24 X 1 0:002 + 2 i=0 i+ X j =1 (xj aij )6 (10) IPR: xj 2 [ 65:536.0.tex.12]. 4 jogo386.e 6. According to Ingber (1992). The original step function does not contain the product of signum functions which causes the minimum to occur at minus infinity. the VTR was chosen to be 1.1). v. (2) Second De Jong function (Rosenbrock’s saddle) f2(x) = 100 (x21 x2 )2 + (1 x1)2 . (4) Modified fourth De Jong function (quartic) f4(x) = 30 X j =1 (j x4j + ). 10.6. (3) Modified third De function (step) ( Jong P 30: + 5j =1 bxj c 8xj 2 IPR f3(x) = Q . 2:048] (7) Although f2 (x) has just two parameters. 15:00. 3. we followed the suggestion given in Ingber (1992) and chose to be a random variable with uniform distribution and bounded by [0. IPR: xj 2 [ 1:28. 2. 32g for i = 0. The global minimum is f1 (0) = 0 and the VTR was set to 1. (5) Fifth De Jong function (Shekel’s Foxholes) 1 f5(x) = .The step function exhibits many plateaus which pose a considerable problem for many minimization algorithms.e 6. The global minimum is f2 (1)=0 and VTR=1. The functional minimum is f4(0) 30E[ ] = 15 = VTR. This change makes f4(x) more difficult to minimize. 20/11/1997. In order to define a unique global minimum. In response to the problem. 1. 16. it has the reputation of being a difficult minimization problem. 2. 5. 5:12] The global minimum is f3 ( 5 ") = 0 where " 2 [0. 1). 3.1 as well as ai2 = f 32. In contrast to the original version of De Jong’s quartic function. p.8 . 16. 5:12) (xj 62IPR)^(xj <0) 30 sgn( xj (8) IPR: xj 2 [ 5:12. 32g for i = 0. 0. Again. 15. 4 and ai1 = aimod5. however.e 6. k = 1.2 . 20 and ai2 = ai+k.348 RAINER STORN AND KENNETH PRICE f1(x) is considered to be a very simple task for every serious minimization method. this function appears to be flawed as no definite global minimum exists. 1:28] (9) This function is designed to test the behavior of a minimization algorithm in the presence of noise. where E[ ] is the expectation of . In the original De Jong function. is a random variable produced by Gaussian noise having the distribution N (0. 16. 0. the signum functions were included. IPR: xj 2 [ 2:048. 65:536] with ai1 = f 32. 16. we have also included inside the summation instead of just adding to the summation result.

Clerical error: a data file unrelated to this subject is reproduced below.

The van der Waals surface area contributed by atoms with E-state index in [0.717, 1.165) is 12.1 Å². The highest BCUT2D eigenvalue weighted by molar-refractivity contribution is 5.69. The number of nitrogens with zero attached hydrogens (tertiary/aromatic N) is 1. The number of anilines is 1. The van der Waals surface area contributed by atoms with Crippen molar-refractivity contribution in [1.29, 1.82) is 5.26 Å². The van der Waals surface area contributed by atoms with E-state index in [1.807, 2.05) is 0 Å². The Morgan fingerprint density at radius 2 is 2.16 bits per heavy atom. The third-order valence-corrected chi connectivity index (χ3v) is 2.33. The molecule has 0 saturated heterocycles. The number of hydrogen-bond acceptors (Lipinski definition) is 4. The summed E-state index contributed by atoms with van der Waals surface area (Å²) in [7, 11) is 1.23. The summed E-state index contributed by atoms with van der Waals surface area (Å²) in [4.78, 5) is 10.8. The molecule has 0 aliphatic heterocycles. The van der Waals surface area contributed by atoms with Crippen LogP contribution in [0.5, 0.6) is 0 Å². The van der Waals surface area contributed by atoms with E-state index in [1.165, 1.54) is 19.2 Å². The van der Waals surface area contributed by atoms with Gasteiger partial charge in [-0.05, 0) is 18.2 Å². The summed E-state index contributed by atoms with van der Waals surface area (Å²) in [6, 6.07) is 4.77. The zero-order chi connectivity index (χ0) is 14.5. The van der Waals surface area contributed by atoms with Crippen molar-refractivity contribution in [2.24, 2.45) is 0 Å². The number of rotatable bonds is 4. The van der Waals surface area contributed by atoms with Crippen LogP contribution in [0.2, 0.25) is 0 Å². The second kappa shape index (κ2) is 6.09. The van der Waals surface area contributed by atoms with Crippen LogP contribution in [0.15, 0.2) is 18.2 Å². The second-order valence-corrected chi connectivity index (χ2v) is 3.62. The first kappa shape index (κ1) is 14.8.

4 X 0:15 (zj 0:05 sgn(zj ))2 dj if jxj zj j < 0:05 f6(x) = . (1987). the VTR was defined to be 0. 1000] . (6) Corana’s parabola: ( Ingber (1993). dj x2j otherwise j =1 with and IPR: xj 2 [ 1000. 32) = 0:998004.349 DIFFERENTIAL EVOLUTION The global minimum for this function is f6 ( 32.998005. Corana et al.

.

xj .

.

.

.

zj = .

0:2 .

p( x1) sgn( x1). The VTR was defined to be 1. 20/11/1997. 2) = 0 poses a special problem. 2 (13) 2 2 h2 (x) = (x1 3) + (x2 2) 16.tex. p( x2 ) sgn( x2)g: (17) Finding the global minimum f8 (7. 10. IPR: xj 2 [ j 400. 1] for z 2 [ 1. v. p(h2 (x)) sgn(h2(x)).9 . Any minimization algorithm that goes strictly downhill will almost always be captured by the holes. 10 X x2j f (x) = 7 j =1 4000 10 Y j =1 xj cos p + 1. k integer and > 0. p(h3 (x)) sgn(h3 (x)). j = 1. The VTR was defined to be 1. (8) Zimmermann’s problem: Zimmermann (1990).6. f7 (x) has many local minima so that it is very difficult to find the true minimum f7 (0) = 0. 3.e 6. j =0 have the coefficients xj +1 such that h4 (x. z) = (18) (19) jogo386. 2. (14) h3 (x) = x1 x2 14 (15) and p() = 100 (1 + ): (16) Then f8(x) = maxfh1 (x). 1000. p. with jxj j < 0:05. because the minimum is located at the corner of the constrained region defined by (x1 3)2 + (x2 2)2 16 and x1 x2 14. Let 2k X xj+1 zj . + 0:49999 sgn(xj ) 0:2 (11) dj = f1.e 6. 400] (12) Like test function f6 (x). The VTR was defined to be 1. (7) Griewangk’s function: Griewangk (1981). It is riddled with a set of holes that increase in depth the closer one approaches the origin. j = 1. (9) Polynomial fitting problem by Storn and Price. Let h1 (x) = 9 x1 x2. z) 2 [ 1. IPR: xj 2 [0. 4. 100].e 6. 100g f6(x) defines a paraboloid whose axes are parallel to the coordinate axes. 15:00. 1] h4 (x. The global minimum here is f6 (x) = 0.